As critical as a well-prepared closing is, sometimes the moments with the biggest impact are delivered as a counterpunch to a remark by opposing counsel. That’s how James Butler framed the 60 seconds of silence during rebuttal argument in Walden v. Chrysler Group LLC.
By the time opening statements begin, the average juror has already been overwhelmed with information. Voir dire, instructions from the bench, even the courtroom environment are all new and confusing to many jurors, making it difficult for them to fully understand details delivered in an opening. Under these circumstances, too many charts, models, and graphs intended to explain key terms can, in the wrong circumstances, confuse and distract the overwhelmed juror. Particularly where complex terms and ideas are central to a case, opting for a basic, simple demonstration of a theory can often be a powerful tool. That's the route The Cochran Firm's Jane Lamberti took in explaining the deadly buildup of fluid in a sleep center patient's lungs.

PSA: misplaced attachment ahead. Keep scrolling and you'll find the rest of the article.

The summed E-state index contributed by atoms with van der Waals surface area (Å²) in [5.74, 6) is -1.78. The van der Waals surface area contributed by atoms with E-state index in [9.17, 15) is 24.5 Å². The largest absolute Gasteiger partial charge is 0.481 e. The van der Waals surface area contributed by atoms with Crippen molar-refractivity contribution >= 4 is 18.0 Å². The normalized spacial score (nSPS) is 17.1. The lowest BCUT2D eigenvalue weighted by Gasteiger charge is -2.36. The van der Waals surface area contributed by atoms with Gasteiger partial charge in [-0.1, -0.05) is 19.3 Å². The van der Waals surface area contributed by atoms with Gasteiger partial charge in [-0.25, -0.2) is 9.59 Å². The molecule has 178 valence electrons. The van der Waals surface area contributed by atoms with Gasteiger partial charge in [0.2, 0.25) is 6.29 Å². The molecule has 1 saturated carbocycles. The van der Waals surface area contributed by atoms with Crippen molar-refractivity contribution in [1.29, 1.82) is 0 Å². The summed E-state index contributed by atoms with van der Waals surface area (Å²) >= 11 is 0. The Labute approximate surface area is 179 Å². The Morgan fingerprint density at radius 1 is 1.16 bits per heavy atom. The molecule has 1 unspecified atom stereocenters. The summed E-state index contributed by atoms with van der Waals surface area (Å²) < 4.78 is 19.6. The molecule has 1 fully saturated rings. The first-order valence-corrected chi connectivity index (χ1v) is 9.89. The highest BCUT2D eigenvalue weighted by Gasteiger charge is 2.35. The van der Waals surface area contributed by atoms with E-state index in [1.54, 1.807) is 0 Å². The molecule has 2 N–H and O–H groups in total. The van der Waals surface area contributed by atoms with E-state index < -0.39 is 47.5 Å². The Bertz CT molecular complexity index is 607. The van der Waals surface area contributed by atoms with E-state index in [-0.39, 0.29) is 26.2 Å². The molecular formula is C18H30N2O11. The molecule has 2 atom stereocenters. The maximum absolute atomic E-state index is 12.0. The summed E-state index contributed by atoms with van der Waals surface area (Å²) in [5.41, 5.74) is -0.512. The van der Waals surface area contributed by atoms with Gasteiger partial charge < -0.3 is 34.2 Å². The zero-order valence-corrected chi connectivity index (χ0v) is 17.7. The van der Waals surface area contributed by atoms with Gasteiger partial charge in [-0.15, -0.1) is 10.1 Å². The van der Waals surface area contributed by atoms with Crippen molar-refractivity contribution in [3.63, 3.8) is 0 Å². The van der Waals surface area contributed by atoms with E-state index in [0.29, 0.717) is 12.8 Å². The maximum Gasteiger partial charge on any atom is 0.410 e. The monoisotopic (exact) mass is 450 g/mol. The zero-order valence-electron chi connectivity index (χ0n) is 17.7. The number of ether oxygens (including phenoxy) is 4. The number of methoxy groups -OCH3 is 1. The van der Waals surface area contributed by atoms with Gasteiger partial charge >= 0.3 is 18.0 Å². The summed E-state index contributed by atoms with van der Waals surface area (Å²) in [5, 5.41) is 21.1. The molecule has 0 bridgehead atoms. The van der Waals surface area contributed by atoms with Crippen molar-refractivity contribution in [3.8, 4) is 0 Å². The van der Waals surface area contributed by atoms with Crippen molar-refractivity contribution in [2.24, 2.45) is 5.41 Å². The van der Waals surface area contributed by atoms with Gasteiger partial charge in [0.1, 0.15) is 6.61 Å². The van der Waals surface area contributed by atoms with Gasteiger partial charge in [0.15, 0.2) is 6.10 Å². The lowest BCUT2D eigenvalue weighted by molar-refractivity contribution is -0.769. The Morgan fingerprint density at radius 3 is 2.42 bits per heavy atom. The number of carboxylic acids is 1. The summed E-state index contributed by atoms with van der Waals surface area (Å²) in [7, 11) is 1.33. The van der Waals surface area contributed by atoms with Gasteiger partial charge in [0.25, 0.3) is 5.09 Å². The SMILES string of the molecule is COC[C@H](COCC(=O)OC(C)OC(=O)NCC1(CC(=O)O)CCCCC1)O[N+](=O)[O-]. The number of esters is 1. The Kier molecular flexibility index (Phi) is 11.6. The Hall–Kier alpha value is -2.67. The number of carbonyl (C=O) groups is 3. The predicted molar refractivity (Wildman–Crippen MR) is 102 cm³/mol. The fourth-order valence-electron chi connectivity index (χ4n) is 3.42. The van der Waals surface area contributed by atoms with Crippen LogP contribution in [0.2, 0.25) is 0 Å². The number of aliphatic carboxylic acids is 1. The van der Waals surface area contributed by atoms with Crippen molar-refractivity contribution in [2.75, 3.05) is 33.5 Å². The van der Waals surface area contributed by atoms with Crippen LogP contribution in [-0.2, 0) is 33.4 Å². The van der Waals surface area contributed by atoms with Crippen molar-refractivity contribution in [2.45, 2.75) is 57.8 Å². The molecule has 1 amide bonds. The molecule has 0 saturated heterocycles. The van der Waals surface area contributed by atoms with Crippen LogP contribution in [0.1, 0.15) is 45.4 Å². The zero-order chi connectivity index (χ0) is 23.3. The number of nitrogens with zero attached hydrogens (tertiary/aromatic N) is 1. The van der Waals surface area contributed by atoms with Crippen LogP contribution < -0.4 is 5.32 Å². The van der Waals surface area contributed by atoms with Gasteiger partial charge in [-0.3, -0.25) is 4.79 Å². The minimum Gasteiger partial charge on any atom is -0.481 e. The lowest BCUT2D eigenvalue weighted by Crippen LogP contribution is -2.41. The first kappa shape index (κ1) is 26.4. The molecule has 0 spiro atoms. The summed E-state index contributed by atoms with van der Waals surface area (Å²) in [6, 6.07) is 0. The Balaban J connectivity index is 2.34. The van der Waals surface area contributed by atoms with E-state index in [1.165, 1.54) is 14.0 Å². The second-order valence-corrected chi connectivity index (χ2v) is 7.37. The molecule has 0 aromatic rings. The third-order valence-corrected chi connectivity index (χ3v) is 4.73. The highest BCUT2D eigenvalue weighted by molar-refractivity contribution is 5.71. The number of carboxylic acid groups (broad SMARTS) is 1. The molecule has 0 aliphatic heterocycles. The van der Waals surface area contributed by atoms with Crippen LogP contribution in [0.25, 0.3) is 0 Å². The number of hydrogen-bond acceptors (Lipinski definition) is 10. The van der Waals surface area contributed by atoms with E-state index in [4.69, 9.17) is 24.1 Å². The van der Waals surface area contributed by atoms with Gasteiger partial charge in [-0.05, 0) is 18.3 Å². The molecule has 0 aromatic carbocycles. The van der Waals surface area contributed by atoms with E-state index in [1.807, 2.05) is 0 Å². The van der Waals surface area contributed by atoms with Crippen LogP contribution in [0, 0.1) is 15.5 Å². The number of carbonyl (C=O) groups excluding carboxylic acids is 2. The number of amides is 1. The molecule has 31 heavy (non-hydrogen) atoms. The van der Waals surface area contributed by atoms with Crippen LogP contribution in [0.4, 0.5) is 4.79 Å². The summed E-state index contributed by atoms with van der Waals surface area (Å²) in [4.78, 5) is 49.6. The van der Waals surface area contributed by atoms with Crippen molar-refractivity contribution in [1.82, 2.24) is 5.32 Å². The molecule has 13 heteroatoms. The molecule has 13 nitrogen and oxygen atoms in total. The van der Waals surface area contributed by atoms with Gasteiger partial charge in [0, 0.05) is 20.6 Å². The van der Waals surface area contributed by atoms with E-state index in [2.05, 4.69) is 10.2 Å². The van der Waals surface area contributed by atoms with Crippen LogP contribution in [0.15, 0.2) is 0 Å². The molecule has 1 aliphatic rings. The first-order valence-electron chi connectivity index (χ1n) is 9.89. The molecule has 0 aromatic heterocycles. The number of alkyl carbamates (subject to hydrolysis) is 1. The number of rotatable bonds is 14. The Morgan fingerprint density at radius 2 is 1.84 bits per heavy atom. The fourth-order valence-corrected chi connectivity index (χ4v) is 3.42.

When credibility questions are central to a case, objective, expert testimony supporting your client's version of events becomes even more critical. The slightest deviation between your client's story and your expert's testimony can tilt a verdict. In Valdes v. U.S. Sugar Corp., the difference between a railway worker's details of a train yard accident and the testimony of his accident reconstruction expert may have been the key to a defense verdict in his $2 million suit.
It's critical for a trial's opening statement to clearly explain the circumstances of an accident at the heart of a lawsuit. However, unlike car collisions or slip-and-falls, involving activities jurors can easily picture, detailing an accident at an event unfamiliar to the average juror is much more difficult. That was the situation Searcy Denney's Gregory Barnhart faced in Gratton v. DiPetrillo, a $2 million-plus wrongful death suit by Patricia Gratton against organizers of a powerboat race in which Gratton's husband, champion powerboat racer Joey Gratton, drowned.